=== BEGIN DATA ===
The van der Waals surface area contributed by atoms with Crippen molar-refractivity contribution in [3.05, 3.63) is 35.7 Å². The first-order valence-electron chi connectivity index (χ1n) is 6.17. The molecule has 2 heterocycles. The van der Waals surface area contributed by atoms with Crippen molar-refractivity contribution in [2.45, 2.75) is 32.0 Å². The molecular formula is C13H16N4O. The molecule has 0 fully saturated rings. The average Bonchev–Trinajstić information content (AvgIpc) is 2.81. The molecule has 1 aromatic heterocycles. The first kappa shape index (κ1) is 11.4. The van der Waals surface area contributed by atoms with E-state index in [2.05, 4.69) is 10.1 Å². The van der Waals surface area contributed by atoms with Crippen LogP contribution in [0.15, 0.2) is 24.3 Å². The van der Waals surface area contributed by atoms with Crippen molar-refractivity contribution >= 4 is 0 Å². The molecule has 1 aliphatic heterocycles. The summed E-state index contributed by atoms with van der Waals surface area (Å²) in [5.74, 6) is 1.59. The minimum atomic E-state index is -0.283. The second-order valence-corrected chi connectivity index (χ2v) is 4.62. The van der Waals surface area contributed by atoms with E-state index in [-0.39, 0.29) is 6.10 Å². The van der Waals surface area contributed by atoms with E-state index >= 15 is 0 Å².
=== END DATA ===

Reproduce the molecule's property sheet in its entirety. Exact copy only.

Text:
The van der Waals surface area contributed by atoms with Crippen molar-refractivity contribution in [3.05, 3.63) is 35.7 Å². The first-order valence-electron chi connectivity index (χ1n) is 6.17. The molecule has 2 heterocycles. The van der Waals surface area contributed by atoms with Crippen molar-refractivity contribution in [2.45, 2.75) is 32.0 Å². The molecular formula is C13H16N4O. The molecule has 0 fully saturated rings. The average Bonchev–Trinajstić information content (AvgIpc) is 2.81. The molecule has 1 aromatic heterocycles. The first kappa shape index (κ1) is 11.4. The van der Waals surface area contributed by atoms with E-state index in [2.05, 4.69) is 10.1 Å². The van der Waals surface area contributed by atoms with Crippen LogP contribution in [0.15, 0.2) is 24.3 Å². The van der Waals surface area contributed by atoms with Crippen molar-refractivity contribution >= 4 is 0 Å². The molecule has 1 aliphatic heterocycles. The summed E-state index contributed by atoms with van der Waals surface area (Å²) in [5.74, 6) is 1.59. The minimum atomic E-state index is -0.283. The second-order valence-corrected chi connectivity index (χ2v) is 4.62. The van der Waals surface area contributed by atoms with E-state index in [-0.39, 0.29) is 6.10 Å². The van der Waals surface area contributed by atoms with E-state index >= 15 is 0 Å².